Nonlinear infragravity–wave interactions on a gently sloping laboratory beach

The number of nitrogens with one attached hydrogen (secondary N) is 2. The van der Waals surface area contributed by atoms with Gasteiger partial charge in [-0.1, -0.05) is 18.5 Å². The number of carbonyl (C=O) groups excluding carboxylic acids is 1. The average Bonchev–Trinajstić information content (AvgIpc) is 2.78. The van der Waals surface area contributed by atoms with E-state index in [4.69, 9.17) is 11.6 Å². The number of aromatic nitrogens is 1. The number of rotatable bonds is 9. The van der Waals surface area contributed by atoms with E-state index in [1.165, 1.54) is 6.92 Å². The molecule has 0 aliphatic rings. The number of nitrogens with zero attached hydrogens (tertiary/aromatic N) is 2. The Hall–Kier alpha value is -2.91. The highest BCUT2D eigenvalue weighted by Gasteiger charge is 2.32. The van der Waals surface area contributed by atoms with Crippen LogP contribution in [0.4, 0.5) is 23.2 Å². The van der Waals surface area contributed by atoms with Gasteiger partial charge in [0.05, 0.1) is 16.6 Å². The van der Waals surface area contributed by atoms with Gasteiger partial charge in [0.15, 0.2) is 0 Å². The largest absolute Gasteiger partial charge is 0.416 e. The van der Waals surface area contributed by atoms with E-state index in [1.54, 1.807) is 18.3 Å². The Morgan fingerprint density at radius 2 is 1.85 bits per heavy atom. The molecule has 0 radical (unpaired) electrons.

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A high-resolution dataset of three irregular wave conditions collected on a gently sloping laboratory beach is analyzed to study nonlinear energy transfers involving infragravity frequencies. This study uses bispectral analysis to identify the dominant, nonlinear interactions and estimate energy transfers to investigate energy flows within the spectra. Energy flows are identified by dividing transfers into four types of triad interactions, with triads including one, two, or three infragravity–frequency components, and triad interactions solely between short-wave frequencies. In the shoaling zone, the energy transfers are generally from the spectral peak to its higher harmonics and to infragravity frequencies. While receiving net energy, infragravity waves participate in interactions that spread energy of the short-wave peaks to adjacent frequencies, thereby cre- ating a broader energy spectrum. In the short-wave surf zone, infragravity–infragravity interactions develop, and close to shore, they dominate the interactions. Nonlinear energy fluxes are compared to gradients in total energy flux and are observed to balance nearly completely. Overall, energy losses at both infragravity and short-wave frequencies can largely be explained by a cascade of nonlinear energy transfers to high frequencies (say, f . 1.5 Hz) where the energy is presumably dissipated. Infragravity–infragravity interactions seem to induce higher harmonics that allow for shape transformation of the infragravity wave to symmetric. The largest decrease in infragravity wave height occurs close to the shore, where infragravity–infragravity in- teractions dominate and where the infragravity wave is asymmetric, suggesting wave breaking to be the dominant mechanism of infragravity wave dissipation.